The BAE Systems Pension Scheme has announced it has reached an agreement with its plan sponsor, the British multinational defence, security, and aerospace company BAE Systems, which has proposed a contribution worth £1bn (€1.2bn).The move follows details of its latest actuarial valuation, as of 31 October 2019, which highlights the need to accelerate deficit recovery contributions into the BAE System’s section of the pension fund in the coming months.The Airbus Section of the scheme is unaffected by these developments, it said. The next actuarial valuation for that section will be undertaken as at 31 March 2020.Following the merger on 1 October 2019 of its pension schemes – the BAE Systems 2000 Pension Plan, the Alvis Pension Scheme, the Shipbuilding Industries Pension Scheme and the BAE Systems Pension Scheme – the new trustee board agreed with the company to bring forward the actuarial valuation of the BAE Systems section to 31 October 2019 from the previously scheduled date of 31 March 2020. The fund said the actuarial valuation of the section showed a funding level of 92% with a deficit of £1.9bn. The trustees have now agreed to a new deficit recovery plan with BAE Systems with the one-off payment of £1bn.The scheme said this payment represents an acceleration of deficit contributions that would otherwise have been payable in the period to 2026 under the pre-merger recovery plans of all four merging schemes.Furthermore, in line with those recovery plans, around £240m of deficit funding will also still be paid by 31 March 2020 followed by approximately £250m by 31 March 2021, it added.Before agreeing the basis and outcome of this actuarial valuation and the new deficit recovery plan, the trustees took professional advice and consulted The Pensions Regulator (TPR).Later in the year the trustees will provide section members with a funding update which will include further information about this actuarial valuation.The effective date of the next BAE Systems section’s actuarial valuation must be no later than 31 October 2022, but trustees expect that it will be 31 March 2022.The next actuarial valuations for the other UK defined benefit schemes – the Royal Ordnance Pension Scheme, the Royal Ordnance Senior Staff Pension Scheme and the BAE Systems Executive Pension Scheme – are unaffected and will be as at 31 March 2020.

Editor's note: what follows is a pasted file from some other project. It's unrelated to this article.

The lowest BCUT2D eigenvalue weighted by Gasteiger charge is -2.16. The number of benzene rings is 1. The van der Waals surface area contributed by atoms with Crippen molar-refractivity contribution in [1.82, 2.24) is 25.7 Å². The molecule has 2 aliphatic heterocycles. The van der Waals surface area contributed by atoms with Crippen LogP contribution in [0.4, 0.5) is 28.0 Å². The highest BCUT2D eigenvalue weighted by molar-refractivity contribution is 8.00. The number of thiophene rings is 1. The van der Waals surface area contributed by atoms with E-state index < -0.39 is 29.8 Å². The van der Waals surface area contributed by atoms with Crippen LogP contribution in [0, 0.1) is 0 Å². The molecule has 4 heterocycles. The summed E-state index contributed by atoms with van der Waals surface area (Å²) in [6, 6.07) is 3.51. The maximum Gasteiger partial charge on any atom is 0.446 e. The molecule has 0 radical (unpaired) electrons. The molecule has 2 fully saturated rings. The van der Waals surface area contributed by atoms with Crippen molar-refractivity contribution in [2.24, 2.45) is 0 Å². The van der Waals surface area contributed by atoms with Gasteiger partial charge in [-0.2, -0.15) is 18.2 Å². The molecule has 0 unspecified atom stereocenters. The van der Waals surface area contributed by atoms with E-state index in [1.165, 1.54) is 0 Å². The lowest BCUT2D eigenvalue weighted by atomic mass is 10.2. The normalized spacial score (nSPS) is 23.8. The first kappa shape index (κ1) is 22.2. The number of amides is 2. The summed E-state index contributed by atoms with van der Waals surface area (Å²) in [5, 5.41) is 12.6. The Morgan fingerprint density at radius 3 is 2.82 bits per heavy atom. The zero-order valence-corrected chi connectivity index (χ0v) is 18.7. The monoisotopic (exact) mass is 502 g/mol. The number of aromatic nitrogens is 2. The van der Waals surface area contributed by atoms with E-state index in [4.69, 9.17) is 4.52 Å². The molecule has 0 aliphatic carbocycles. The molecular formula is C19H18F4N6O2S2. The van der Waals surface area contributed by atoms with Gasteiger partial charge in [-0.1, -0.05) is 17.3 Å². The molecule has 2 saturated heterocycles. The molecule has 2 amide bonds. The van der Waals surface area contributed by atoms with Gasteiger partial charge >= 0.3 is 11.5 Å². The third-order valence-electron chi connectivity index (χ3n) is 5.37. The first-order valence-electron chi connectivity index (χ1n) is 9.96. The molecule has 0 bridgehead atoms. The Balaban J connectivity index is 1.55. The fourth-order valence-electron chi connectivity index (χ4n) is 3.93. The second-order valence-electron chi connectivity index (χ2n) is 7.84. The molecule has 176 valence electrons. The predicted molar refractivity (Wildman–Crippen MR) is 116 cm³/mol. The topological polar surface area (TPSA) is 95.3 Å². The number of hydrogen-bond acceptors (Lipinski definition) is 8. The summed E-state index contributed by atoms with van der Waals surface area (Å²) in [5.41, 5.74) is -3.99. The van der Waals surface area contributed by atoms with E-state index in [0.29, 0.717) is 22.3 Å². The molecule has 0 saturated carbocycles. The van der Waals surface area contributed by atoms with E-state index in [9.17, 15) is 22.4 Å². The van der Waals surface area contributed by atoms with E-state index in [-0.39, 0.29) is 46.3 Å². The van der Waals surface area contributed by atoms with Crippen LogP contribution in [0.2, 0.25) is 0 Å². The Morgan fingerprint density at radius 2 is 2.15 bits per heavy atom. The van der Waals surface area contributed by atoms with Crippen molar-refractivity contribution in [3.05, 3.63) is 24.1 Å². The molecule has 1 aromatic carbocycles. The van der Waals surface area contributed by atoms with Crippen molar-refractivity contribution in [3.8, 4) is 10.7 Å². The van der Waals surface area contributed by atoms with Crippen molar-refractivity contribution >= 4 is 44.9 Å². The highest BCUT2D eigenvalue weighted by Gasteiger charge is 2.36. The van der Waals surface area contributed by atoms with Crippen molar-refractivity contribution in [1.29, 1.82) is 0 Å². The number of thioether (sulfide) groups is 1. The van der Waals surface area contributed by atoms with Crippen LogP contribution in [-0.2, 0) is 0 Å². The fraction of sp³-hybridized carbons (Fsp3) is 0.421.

No. 1 UC Irvine upended the No. 2 USC men’s volleyball team in straight sets to win the NCAA championship Saturday with scores of 25-22, 34-32 and 26-24, marking the second national title in four years for the Anteaters. An announced crowd of 9,162 made its way to the Galen Center — the third-highest in NCAA championship match history.Nail biter · Though the Trojans lost in straight sets to No. 1 UC Irvine in the NCAA championship game, the match was a fierce back-and-forth contest from beginning to end. · Razan Al Marzouqi | Daily TrojanSaturday’s match was a rematch of the five-set loss to the Anteaters in the Mountain Pacific Sports Federation semifinals little more than a week ago and of the 2009 national championship match. The Anteaters were the preseason favorites to win the title, and the Trojans were picked to finish fifth in the conference in what was supposed to be a rebuilding year.“People can see a three-game sweep as a blowout, but two deuce sets say otherwise,” USC senior outside hitter and co-captain Tony Ciarelli said. “We played them great. On paper we don’t match up with them — they’re the deepest team in the country and have several guys on the bench who could be ‘the guy’ anywhere else.”The match, which was decided by a combined seven points, was a fierce back-and-forth battle from start to finish, including a 34-32 second set where USC started ahead 14-7. But a 12-4 run by UC Irvine gave the Anteaters the lead for the first time in the set at 19-18. With a series of scramble plays — including a behind-the-head shot from Ciarelli and a huge kill off of a scramble play from redshirt sophomore opposite Tanner Jansen — the emotional roller coaster of dropping a seven-point lead and losing the set after an epic finish took the wind out of the Trojans’ sails.UC Irvine opposite and NCAA tournament Most Outstanding Player Carson Clark led all players with 22 kills earned at a phenomenal .465 hitting percentage. His strength at the service line kept the Trojan offense out of sync for most of the night, and his ability to score efficiently from all over the court proved to be too much for the Trojans.The Anteaters are known throughout college volleyball as relentless attackers of the middle of the court through the “bic” set, a quick tempo set designed to keep opposing middle blockers at bay while deciding whether to jump with the first middle attacker, the “bic” hitter or closing to either outside spot.“We attacked Penn State in the middle of the court relentlessly in the semifinals, and we figured USC wouldn’t let us do that tonight,” said UC Irvine coach John Speraw. “Tonight we had to be better at the pins with Clark, [Connor] Hughes and [Kevin] Tillie.”The Trojans quelled the charge from Tillie and the “bic” as well as the middle attack, but the Anteaters’ depth proved to be too much to handle. Hughes poured in 13 kills from the outside hitter spot along with Clark’s monster day to give the Anteaters the boost they needed.“Our goal was to stop [UC Irvine outside hitter Kevin] Tillie and we absolutely did,” Ciarelli said. “But Clark picked up his game — this was the first time he hit over .250 in probably my four years here because we’ve tried so hard to stop him in the past.”The Trojans were not able to control the Anteaters’ serving attack, finishing with an uncharacteristic six receiving errors. As a result, the Trojans could not keep the Anteater defense honest with the quick middle attack that was so efficient for them in the past. High sets to the outside hitters became the only option on many occasions, leaving the Trojan hitters with a fully set defense to beat on many occasions.Despite hitting into the full force of the UC Irvine defense all night long, Ciarelli, an NCAA All-Tournament selection, finished with a team-high 18 kills in a gutsy effort.“On a broader scale, the level of play and fan support were unbelievable,” USC coach Bill Ferguson said. “I hope everyone involved understands what this does for the sport of volleyball — there has never been an atmosphere like this at a national championship game before and took college volleyball to a new level.”